Who's right, me or the investor who hired me? What's your point of view on the situation? How should I handle my boss? Did he put me in an unfair possition?

He didn't put you in an unfair position initially and even if he's got a point that you are behind the learning curve he's handling the issue completely wrong and treating you unfairly.

From the sounds of it this job isn't paying particularly well so I'm not seeing many reasons to stay so I don't see much point in trying to reason with them, I'd just polish the old resume and find somewhere else, life's too short.

If for whatever reason you feel the need to stay (and I don't recommend it) then shift tack - you don't "need time to learn the codebase", your experience over the last year or more has taught you that things take longer than initially expected to do and whenever possible this should be taken into account when deadlines are being set.

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    Well I'm trying to do my best, but the system is just too big and complicated, I'm learning it through implementation, so I can't give a good time estimation and there are things i can't do or get stuck at, I'm working on it all by myself Sep 16 at 11:32
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    Depending on the size of the codebase, a year could be 11 months too slow to understand it or 5 years too little. I've worked on codebases that are really only deeply understood by 1 person out of 100 devs. The others know their areas, but few people know how everything interconnects. Don't be too harsh on yourself, your boss is out of line. Sep 16 at 12:05
  • I disagree; It sounds like the author isn’t up for the task; it’s been a year, being “new” or “I am still learning the system” are no longer valid explanations for not getting the job done. We are only getting one side of the story.
    – Donald
    Sep 16 at 13:03
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    @Donald It really depends on how big and complex the system is and what the new tasks are. I spent 7 years at my last company and the project was so big that there were significant areas of the codebase that I never actually saw. If I had to work on that without any help from developers with experience in the code, it would be very challenging to add significant features even a year later. As a contrast to that, in my current job I think I had touched every file in the system by the time I hit 3 months at the company.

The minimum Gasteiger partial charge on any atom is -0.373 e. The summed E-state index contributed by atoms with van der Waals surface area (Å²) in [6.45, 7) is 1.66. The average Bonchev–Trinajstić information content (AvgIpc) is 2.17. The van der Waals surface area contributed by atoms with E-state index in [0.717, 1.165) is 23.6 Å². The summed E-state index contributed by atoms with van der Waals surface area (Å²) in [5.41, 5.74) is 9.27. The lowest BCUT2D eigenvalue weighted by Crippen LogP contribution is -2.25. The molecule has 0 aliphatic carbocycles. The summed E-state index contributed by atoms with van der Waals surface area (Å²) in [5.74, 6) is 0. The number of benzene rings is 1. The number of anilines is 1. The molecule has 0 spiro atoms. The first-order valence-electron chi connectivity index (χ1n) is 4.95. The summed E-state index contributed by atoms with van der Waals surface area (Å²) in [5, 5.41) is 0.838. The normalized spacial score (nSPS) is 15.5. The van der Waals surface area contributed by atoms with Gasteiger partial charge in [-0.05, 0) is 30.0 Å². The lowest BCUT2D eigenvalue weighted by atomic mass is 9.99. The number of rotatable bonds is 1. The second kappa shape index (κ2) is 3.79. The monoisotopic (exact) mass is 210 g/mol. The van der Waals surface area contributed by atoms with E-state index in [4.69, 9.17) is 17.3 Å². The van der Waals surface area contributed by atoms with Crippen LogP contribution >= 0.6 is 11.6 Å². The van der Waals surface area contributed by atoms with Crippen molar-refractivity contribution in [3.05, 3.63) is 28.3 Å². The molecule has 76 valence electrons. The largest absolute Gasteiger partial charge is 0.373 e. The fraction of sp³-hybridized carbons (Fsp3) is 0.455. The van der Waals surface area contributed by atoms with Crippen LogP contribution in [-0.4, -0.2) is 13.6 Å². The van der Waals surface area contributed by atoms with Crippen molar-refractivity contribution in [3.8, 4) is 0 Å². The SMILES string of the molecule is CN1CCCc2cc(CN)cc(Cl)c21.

– 17 of 26
    Sep 16 at 14:16
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    This is a custom codebase, but I should add that it's not uncommon for large CRM/ERP and such codebases developed and maintained by large corporations with a wide base of customers to be woefully lacking in technical documentation. This keeps the consultants in business.
    – Michael J.
    Sep 16 at 18:20
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There is a lot going on here.

Let's start with leaning code on your own.

No. Don't do this. Learning their code base does exactly zero for you and does everything for the company. What a good company would do is pay you to research the code AND build a documentation set for it. This company wants you to work on an undocumented system like a seasoned pro. That is never going to work.

Now let's talk about what you need to do.

Talk to your boss. Tell them that it is unreasonable for them to expect you to learn their system, especially when you were told that documentation exists. Point out that no one can manage code without documentation. That said, be ready to leave if this is a problem with them, they don't seem to have a firm grip on reality.